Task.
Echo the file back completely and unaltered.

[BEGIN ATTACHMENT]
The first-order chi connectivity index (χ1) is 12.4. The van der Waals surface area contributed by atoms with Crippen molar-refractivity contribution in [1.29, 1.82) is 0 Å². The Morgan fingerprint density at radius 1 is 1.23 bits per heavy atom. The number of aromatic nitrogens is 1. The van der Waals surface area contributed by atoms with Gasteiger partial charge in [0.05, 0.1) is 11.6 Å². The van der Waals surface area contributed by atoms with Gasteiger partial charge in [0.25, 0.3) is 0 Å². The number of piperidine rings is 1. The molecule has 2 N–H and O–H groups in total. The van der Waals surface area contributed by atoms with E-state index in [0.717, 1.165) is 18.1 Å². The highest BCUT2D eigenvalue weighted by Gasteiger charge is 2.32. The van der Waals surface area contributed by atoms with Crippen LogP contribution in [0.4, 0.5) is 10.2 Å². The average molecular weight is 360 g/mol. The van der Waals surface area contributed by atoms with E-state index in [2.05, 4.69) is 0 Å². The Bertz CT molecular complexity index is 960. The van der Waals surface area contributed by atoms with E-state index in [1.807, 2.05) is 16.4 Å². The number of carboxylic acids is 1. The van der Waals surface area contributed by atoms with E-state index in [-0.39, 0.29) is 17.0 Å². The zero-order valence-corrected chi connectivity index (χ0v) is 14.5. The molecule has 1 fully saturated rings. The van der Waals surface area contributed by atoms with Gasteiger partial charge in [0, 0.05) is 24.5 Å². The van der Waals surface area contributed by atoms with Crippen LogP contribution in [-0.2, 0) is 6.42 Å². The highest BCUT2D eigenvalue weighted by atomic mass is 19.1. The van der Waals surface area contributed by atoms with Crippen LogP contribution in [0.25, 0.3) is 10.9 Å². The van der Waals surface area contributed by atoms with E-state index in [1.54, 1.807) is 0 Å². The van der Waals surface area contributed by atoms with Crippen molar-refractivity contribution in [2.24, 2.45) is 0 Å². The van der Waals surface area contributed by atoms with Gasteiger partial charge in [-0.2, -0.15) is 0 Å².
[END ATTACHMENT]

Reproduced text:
The first-order chi connectivity index (χ1) is 12.4. The van der Waals surface area contributed by atoms with Crippen molar-refractivity contribution in [1.29, 1.82) is 0 Å². The Morgan fingerprint density at radius 1 is 1.23 bits per heavy atom. The number of aromatic nitrogens is 1. The van der Waals surface area contributed by atoms with Gasteiger partial charge in [0.05, 0.1) is 11.6 Å². The van der Waals surface area contributed by atoms with Gasteiger partial charge in [0.25, 0.3) is 0 Å². The number of piperidine rings is 1. The molecule has 2 N–H and O–H groups in total. The van der Waals surface area contributed by atoms with E-state index in [0.717, 1.165) is 18.1 Å². The highest BCUT2D eigenvalue weighted by Gasteiger charge is 2.32. The van der Waals surface area contributed by atoms with Crippen LogP contribution in [0.4, 0.5) is 10.2 Å². The average molecular weight is 360 g/mol. The van der Waals surface area contributed by atoms with E-state index in [2.05, 4.69) is 0 Å². The Bertz CT molecular complexity index is 960. The van der Waals surface area contributed by atoms with E-state index in [1.807, 2.05) is 16.4 Å². The number of carboxylic acids is 1. The van der Waals surface area contributed by atoms with E-state index in [-0.39, 0.29) is 17.0 Å². The zero-order valence-corrected chi connectivity index (χ0v) is 14.5. The molecule has 1 fully saturated rings. The van der Waals surface area contributed by atoms with Gasteiger partial charge in [0, 0.05) is 24.5 Å². The van der Waals surface area contributed by atoms with Crippen LogP contribution in [-0.2, 0) is 6.42 Å². The highest BCUT2D eigenvalue weighted by atomic mass is 19.1. The van der Waals surface area contributed by atoms with Crippen LogP contribution in [0.25, 0.3) is 10.9 Å². The van der Waals surface area contributed by atoms with E-state index in [1.54, 1.807) is 0 Å². The van der Waals surface area contributed by atoms with Crippen molar-refractivity contribution in [2.24, 2.45) is 0 Å². The van der Waals surface area contributed by atoms with Gasteiger partial charge in [-0.2, -0.15) is 0 Å².